ML: How diﬃcult was it to ﬁnd the people in the images, and what did they think about your project?
DSK: It proved pretty diﬃcult to ﬁnd the subjects. I started by trying to contact the Wal-Mart store closest to where I found the negatives. I tried sending emails and calling the store branch for several weeks and then I started to look into renting roadside billboards in the area and using them to post the pictures and my contact information. I never anticipated how hard it would be to contact a speciﬁc person at a Wal-Mart branch. I was disconnected or left on hold more than a dozen times. After a ﬁnal attempt calling the Wal-Mart location I ﬁnally connected with a hiring manager who was okay with me sending 4×6’s of the employees. She was kind enough to bring these pictures to a shift meeting and current employees were able to help me connect the faces with names. Once I began to plan the trip to Williamsburg to follow up on information I reached out to the town’s mayor’s oﬃce. His secretary, Gina, was so helpful in accessing public records and archives and actually identiﬁed several people. This contact was pretty exciting because I was getting to see the fruits of a close knit community. The general response from the subjects was surprise and a pleasant shock. One comment I have in my notes is from Audrey, who said, “I never thought I was this young.” Chet, the oldest of the the subjects was very happy to talk about his experiences and career at Wal-Mart, the friends he made, his family, and his role on the city council. One of the hardest things to communicate was a genuine curiosity and interest I had in their stories and photographs, that I didn’t have a political or social agenda. Of all the subjects I found, interviewed, and photographed, not one of them remembers the photographer. I think there’s something humbling about that.
ML: Tell us about your thought process for the installation. Why did you choose to make the images larger than life? Why was it important for you to include your investigative process in the installation itself?
DSK: The form of the installation was designed to parallel the process of discovery that I experienced in learning about the negatives and the subjects. Including the notes, ephemera, and the original sleeves of negatives was meant to show how the pieces came together, how a person goes from questions to answers and how exciting that process can be. Learning the subjects names and their own thoughts was such a fulﬁlling part of the project and I wanted that to be accessible for the viewer too. The contact sheet was printed larger than life to exploit the grit and damage of the negatives, the same qualities I was drawn in by initially. The installation showing the new and old portraits together is a rudimentary lenticular giving the viewer some interaction with the work by revealing all the new or old portraits at two diﬀerent angles. I also wanted the viewer to approach the “pocket” between the old and the new portraits so they could look more closely at the details of the portraits while the old and new pictures surrounded them.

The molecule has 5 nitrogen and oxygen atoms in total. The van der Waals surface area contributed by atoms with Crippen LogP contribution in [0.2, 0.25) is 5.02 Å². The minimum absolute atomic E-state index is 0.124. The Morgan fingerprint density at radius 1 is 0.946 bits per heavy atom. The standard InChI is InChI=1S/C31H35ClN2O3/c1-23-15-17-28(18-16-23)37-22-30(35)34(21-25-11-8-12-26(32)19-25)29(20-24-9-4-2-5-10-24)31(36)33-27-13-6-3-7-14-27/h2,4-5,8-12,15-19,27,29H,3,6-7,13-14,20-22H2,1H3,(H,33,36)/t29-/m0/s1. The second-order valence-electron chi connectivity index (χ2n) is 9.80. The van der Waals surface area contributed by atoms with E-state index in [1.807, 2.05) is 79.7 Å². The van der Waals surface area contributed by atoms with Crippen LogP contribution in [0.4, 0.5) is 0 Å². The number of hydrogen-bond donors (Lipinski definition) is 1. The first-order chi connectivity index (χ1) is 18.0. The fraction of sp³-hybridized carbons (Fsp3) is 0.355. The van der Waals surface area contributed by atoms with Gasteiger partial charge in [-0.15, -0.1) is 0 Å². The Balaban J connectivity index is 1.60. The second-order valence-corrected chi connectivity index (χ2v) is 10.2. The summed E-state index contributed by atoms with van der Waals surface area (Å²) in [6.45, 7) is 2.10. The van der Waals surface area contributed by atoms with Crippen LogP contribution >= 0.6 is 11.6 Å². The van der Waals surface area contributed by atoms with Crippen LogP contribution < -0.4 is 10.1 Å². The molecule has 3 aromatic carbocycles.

ML: Who or what is inspiring you these days?
DSK: Some of my latest inspirations are books like The Odyssey, Dune, writers like Wendell Berry, and photographers like Sam Contis and Taryn Simon. My long-standing sources of inspiration are my wife, family, faith, and the Florida landscape.
ML: What’s next for you?
DSK: The next big photography project I’m working on investigates the failed and now defunct Florida Barge Canal. The Florida Barge Canal is one of the largest and most expensive failed public works project in United States history. Over 80 years after most of the construction began and at 30% completion, the complex system of canals, dams, locks, reservoirs, and greenways have become landscapes unto themselves. In 1935, progressive politics and New Deal era funding initiated the long awaited trans-Florida canal. Although railway lines ran throughout Florida, a canal would add to the existing infrastructure and modernize the swampy landscape, bringing industry to the burgeoning towns in central Florida. The right of way necessary for the canal route required clearing and ﬂooding thousands of acres and even the displacement of an entire town, called Santos. The townspeople, black share-croppers descended from freed slaves, were coaxed into selling their land to the state for pennies on the dollar. Throughout the canal’s history, both promoters and dissenters used the ideas of, progress, sustainability, and local interests to champion their cause. After only a year of rapid construction, one-third of the canal route was completed. Afterwards came years of protests, underfunding, and congressional acts which brought the canal to an ambiguous slowdown. In 1971, President Richard Nixon cancelled the project, which marked the success of environmentalist who alerted Floridians to the risk of salinization of Florida’s the aquifer, the backbone of the state’s economy. Environmental issues and sustainability eﬀorts are often characterized by two distinctive and opposite arguments; building or not building. However, the infrastructure sites left by the canal project have developed their own eco-systems and environments, and conservationists and environmentalist at odds over which environment deserves to stay. Attempts to demolish the sites and bring pre-canal landscapes back have people facing tough questions; Which landscape is original, more important, and what’s the right thing to do? I’m hoping to spend the summer out in the more isolated areas and waterways of Florida making new pictures for the project.
I’ve also started a channel on YouTube that introduces viewers to photobooks, a medium and subject that’s occupied much of my research and teaching lately. On the channel, The Photobook Review, I introduce the book, the artist, and unpack the themes and issues it discusses. The channel helps to keep me curious, thinking, and share my research with a global audience. I’ve been so encouraged by messages and comments showing appreciation of the videos, because often times the books aren’t available to the viewer for one reason or another. The channel is meant to promote the photobook as an art form.